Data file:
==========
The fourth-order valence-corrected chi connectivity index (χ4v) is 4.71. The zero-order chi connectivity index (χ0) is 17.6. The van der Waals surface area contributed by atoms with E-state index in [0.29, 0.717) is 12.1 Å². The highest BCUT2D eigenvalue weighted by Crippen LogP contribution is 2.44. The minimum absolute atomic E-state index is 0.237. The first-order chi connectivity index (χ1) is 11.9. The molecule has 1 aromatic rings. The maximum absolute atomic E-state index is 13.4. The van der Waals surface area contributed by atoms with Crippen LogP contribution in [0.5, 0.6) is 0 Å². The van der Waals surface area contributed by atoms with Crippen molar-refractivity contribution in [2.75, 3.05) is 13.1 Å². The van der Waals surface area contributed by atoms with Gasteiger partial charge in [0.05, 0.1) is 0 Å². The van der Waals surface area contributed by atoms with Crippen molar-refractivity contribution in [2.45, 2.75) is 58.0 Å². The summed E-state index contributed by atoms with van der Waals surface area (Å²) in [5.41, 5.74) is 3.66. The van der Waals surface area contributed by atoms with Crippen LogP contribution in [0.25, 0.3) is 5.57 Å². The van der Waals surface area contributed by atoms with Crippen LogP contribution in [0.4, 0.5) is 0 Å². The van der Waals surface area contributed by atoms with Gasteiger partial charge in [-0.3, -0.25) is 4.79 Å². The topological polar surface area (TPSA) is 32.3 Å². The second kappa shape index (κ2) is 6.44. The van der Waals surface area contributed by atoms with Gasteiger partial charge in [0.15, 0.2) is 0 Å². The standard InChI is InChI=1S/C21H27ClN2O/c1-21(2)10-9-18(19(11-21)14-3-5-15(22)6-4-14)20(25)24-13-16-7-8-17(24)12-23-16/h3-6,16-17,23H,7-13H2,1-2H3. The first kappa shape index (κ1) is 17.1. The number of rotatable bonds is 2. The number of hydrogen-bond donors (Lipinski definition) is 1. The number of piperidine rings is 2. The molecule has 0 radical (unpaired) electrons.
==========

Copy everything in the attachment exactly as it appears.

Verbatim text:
The fourth-order valence-corrected chi connectivity index (χ4v) is 4.71. The zero-order chi connectivity index (χ0) is 17.6. The van der Waals surface area contributed by atoms with E-state index in [0.29, 0.717) is 12.1 Å². The highest BCUT2D eigenvalue weighted by Crippen LogP contribution is 2.44. The minimum absolute atomic E-state index is 0.237. The first-order chi connectivity index (χ1) is 11.9. The molecule has 1 aromatic rings. The maximum absolute atomic E-state index is 13.4. The van der Waals surface area contributed by atoms with Crippen LogP contribution in [0.5, 0.6) is 0 Å². The van der Waals surface area contributed by atoms with Crippen molar-refractivity contribution in [2.75, 3.05) is 13.1 Å². The van der Waals surface area contributed by atoms with Gasteiger partial charge in [0.05, 0.1) is 0 Å². The van der Waals surface area contributed by atoms with Crippen molar-refractivity contribution in [2.45, 2.75) is 58.0 Å². The summed E-state index contributed by atoms with van der Waals surface area (Å²) in [5.41, 5.74) is 3.66. The van der Waals surface area contributed by atoms with Crippen LogP contribution in [0.25, 0.3) is 5.57 Å². The van der Waals surface area contributed by atoms with Crippen LogP contribution in [0.4, 0.5) is 0 Å². The van der Waals surface area contributed by atoms with Gasteiger partial charge in [-0.3, -0.25) is 4.79 Å². The topological polar surface area (TPSA) is 32.3 Å². The second kappa shape index (κ2) is 6.44. The van der Waals surface area contributed by atoms with Gasteiger partial charge in [0.15, 0.2) is 0 Å². The standard InChI is InChI=1S/C21H27ClN2O/c1-21(2)10-9-18(19(11-21)14-3-5-15(22)6-4-14)20(25)24-13-16-7-8-17(24)12-23-16/h3-6,16-17,23H,7-13H2,1-2H3. The first kappa shape index (κ1) is 17.1. The number of rotatable bonds is 2. The number of hydrogen-bond donors (Lipinski definition) is 1. The number of piperidine rings is 2. The molecule has 0 radical (unpaired) electrons.